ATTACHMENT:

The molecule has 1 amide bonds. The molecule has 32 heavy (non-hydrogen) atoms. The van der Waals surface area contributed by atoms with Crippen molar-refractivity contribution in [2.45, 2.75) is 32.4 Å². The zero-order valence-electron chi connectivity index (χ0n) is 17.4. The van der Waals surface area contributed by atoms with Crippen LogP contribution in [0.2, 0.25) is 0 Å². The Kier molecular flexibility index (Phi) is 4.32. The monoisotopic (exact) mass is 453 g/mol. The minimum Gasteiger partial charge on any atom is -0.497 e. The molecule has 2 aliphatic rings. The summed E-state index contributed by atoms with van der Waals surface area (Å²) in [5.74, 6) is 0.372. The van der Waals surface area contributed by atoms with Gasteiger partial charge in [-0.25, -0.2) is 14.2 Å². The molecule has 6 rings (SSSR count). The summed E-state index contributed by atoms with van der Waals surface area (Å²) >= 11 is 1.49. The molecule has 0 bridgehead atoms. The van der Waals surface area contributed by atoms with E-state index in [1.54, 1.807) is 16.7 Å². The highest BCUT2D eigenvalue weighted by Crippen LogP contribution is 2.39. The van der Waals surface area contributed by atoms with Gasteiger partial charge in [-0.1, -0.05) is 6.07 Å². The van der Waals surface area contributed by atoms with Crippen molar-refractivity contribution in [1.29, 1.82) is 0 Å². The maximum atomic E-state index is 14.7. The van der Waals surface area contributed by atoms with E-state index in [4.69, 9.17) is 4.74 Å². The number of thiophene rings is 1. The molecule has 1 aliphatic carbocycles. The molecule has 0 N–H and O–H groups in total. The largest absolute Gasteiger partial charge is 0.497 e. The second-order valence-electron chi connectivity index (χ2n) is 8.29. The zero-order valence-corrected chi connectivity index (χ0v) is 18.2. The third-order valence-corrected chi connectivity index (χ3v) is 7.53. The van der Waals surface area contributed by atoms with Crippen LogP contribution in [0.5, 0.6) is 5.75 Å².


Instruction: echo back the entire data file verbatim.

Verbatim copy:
The molecule has 1 amide bonds. The molecule has 32 heavy (non-hydrogen) atoms. The van der Waals surface area contributed by atoms with Crippen molar-refractivity contribution in [2.45, 2.75) is 32.4 Å². The zero-order valence-electron chi connectivity index (χ0n) is 17.4. The van der Waals surface area contributed by atoms with Crippen LogP contribution in [0.2, 0.25) is 0 Å². The Kier molecular flexibility index (Phi) is 4.32. The monoisotopic (exact) mass is 453 g/mol. The minimum Gasteiger partial charge on any atom is -0.497 e. The molecule has 2 aliphatic rings. The summed E-state index contributed by atoms with van der Waals surface area (Å²) in [5.74, 6) is 0.372. The van der Waals surface area contributed by atoms with Gasteiger partial charge in [-0.25, -0.2) is 14.2 Å². The molecule has 6 rings (SSSR count). The summed E-state index contributed by atoms with van der Waals surface area (Å²) >= 11 is 1.49. The molecule has 0 bridgehead atoms. The van der Waals surface area contributed by atoms with E-state index in [1.54, 1.807) is 16.7 Å². The highest BCUT2D eigenvalue weighted by Crippen LogP contribution is 2.39. The van der Waals surface area contributed by atoms with Gasteiger partial charge in [-0.1, -0.05) is 6.07 Å². The van der Waals surface area contributed by atoms with Crippen molar-refractivity contribution in [1.29, 1.82) is 0 Å². The maximum atomic E-state index is 14.7. The van der Waals surface area contributed by atoms with E-state index in [4.69, 9.17) is 4.74 Å². The number of thiophene rings is 1. The molecule has 1 aliphatic carbocycles. The molecule has 0 N–H and O–H groups in total. The largest absolute Gasteiger partial charge is 0.497 e. The second-order valence-electron chi connectivity index (χ2n) is 8.29. The zero-order valence-corrected chi connectivity index (χ0v) is 18.2. The third-order valence-corrected chi connectivity index (χ3v) is 7.53. The van der Waals surface area contributed by atoms with Crippen LogP contribution in [0.5, 0.6) is 5.75 Å².